Skip to 0 minutes and 7 secondsGrowing up, I didn't have a term for the things that I believed. When I discovered the word "humanist", I realised it described the beliefs and values I already held. It fitted the way I viewed the world, and I don’t think I am alone in making this discovery. Humanism differs from many approaches to life, especially religions. If you belong to a particular religion, then your awareness of that identity usually goes along with the adoption of its beliefs. For many humanists the beliefs are already held before they become aware of the label. The word ‘humanism’ has held different meanings throughout its history.

Skip to 0 minutes and 43 secondsBut the beliefs and values connected with the modern use of the word can be found in the work of many of the great thinkers of the past, dating as far back as ancient India, China, and Greece. Not all the historical figures who shared these beliefs used the word ‘humanist’ to describe themselves but humanist thinking has long had an influence on humanity.

Skip to 1 minute and 9 secondsThis week we aim to return to the problems we posed at the beginning of Week One: What is humanism? Is there a single answer? And can we say what kind of a thing humanism is?

Skip to 1 minute and 21 secondsThe questions we’ll be exploring this week are: Are we able to come up with a definition of humanism? Do we need one? Where can we find examples of humanist thinking in history? Can people be religious and humanist? Is it possible to be a humanist and not know it? Where does humanism stand on the world stage today? And what diversity exists within humanism? Hopefully, by the end of the week, using what you have learned throughout the course, you will be able to analyse what humanism is for yourself.

Welcome to Week 6

‘[Humanism] is, in fact, nothing other than the tradition of philosophical debate about ethics, whose inception we attribute to Socrates.’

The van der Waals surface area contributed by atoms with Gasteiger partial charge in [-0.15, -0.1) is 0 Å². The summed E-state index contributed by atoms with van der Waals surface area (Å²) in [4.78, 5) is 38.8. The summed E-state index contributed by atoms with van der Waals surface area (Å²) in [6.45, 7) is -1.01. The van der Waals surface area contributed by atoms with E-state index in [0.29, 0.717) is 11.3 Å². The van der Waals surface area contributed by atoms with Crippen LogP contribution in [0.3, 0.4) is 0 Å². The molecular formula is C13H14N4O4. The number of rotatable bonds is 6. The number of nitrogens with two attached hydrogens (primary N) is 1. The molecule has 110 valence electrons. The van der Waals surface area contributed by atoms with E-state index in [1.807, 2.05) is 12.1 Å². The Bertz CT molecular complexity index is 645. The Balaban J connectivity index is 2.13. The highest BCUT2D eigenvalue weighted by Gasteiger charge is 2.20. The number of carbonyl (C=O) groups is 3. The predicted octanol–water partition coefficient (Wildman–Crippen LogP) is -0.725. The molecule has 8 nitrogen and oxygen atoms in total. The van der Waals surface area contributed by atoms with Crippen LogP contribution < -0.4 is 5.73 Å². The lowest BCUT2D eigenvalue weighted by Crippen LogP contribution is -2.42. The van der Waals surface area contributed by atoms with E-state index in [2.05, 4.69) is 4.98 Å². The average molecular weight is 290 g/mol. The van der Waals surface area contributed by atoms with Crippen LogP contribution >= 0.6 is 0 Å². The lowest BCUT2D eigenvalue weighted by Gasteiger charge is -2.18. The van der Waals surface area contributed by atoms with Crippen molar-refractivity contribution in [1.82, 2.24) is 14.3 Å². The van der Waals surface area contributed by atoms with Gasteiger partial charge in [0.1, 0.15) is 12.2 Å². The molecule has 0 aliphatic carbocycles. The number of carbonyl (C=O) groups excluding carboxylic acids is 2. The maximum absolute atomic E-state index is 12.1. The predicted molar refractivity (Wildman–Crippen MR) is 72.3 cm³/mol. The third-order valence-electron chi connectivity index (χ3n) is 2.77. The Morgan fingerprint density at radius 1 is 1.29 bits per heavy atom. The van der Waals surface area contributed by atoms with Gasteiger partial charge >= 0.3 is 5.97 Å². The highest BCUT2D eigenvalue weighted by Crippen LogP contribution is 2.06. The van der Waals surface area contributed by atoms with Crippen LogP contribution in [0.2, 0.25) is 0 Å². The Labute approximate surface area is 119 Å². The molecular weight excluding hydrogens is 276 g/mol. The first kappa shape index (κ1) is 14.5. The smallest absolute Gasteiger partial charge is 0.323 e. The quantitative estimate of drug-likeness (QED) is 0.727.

AC Grayling, Handbook of Humanism

Throughout this course we have explored many of the beliefs and values that humanists typically hold. In this final week, we will return to some of the questions we set ourselves in Week 1.

We asked, ‘What is humanism?’ Can we define what it means to be a humanist? To attempt to answer this question, we need to explore where there is disagreement and diversity within the humanist worldview. We also need to investigate how the word ‘humanism’ has been used and where we can find examples of humanist thought throughout human history.

We will also address another question we posed in Week 1, ‘What kind of a thing is humanism?’ Is it a religion, a worldview, an approach to life, or something else?

By now, hopefully, from what you have learned, you will have reached some of your own conclusions to these questions and will be able to contribute to the discussions around them.

This week you will explore:

  • Is humanism something we can easily define? What diversity exists within humanism?
  • Where can we find examples of humanist thinking in history? Is humanist thought a reaction to or a development of religious belief, or is it something independent?
  • How prevalent are non-religious and humanist beliefs in the UK and around the world today?
  • Is it possible for one to be religious and a humanist? Is humanism a religion?
  • Is humanism a descriptive term that can be applied to somebody whether not they have adopted the label for themselves?

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This video is from the free online course:

Introducing Humanism: Non-religious Approaches to Life, with Sandi Toksvig

Humanists UK